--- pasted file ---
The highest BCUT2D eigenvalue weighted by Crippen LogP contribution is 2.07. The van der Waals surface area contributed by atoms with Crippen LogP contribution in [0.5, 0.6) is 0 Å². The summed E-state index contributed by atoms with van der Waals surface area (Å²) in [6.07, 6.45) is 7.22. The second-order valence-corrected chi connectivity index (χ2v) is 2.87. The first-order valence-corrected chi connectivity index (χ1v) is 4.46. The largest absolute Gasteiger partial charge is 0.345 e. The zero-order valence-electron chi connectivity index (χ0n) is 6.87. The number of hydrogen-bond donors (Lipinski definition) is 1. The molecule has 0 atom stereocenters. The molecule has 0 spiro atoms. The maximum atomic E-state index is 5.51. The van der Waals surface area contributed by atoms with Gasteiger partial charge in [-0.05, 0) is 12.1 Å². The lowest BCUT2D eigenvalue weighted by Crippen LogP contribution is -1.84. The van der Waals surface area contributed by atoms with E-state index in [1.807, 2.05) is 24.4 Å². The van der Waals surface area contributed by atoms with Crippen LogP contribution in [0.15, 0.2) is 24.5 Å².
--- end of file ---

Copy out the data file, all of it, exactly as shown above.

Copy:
The highest BCUT2D eigenvalue weighted by Crippen LogP contribution is 2.07. The van der Waals surface area contributed by atoms with Crippen LogP contribution in [0.5, 0.6) is 0 Å². The summed E-state index contributed by atoms with van der Waals surface area (Å²) in [6.07, 6.45) is 7.22. The second-order valence-corrected chi connectivity index (χ2v) is 2.87. The first-order valence-corrected chi connectivity index (χ1v) is 4.46. The largest absolute Gasteiger partial charge is 0.345 e. The zero-order valence-electron chi connectivity index (χ0n) is 6.87. The number of hydrogen-bond donors (Lipinski definition) is 1. The molecule has 0 atom stereocenters. The molecule has 0 spiro atoms. The maximum atomic E-state index is 5.51. The van der Waals surface area contributed by atoms with Gasteiger partial charge in [-0.05, 0) is 12.1 Å². The lowest BCUT2D eigenvalue weighted by Crippen LogP contribution is -1.84. The van der Waals surface area contributed by atoms with E-state index in [1.807, 2.05) is 24.4 Å². The van der Waals surface area contributed by atoms with Crippen LogP contribution in [0.15, 0.2) is 24.5 Å².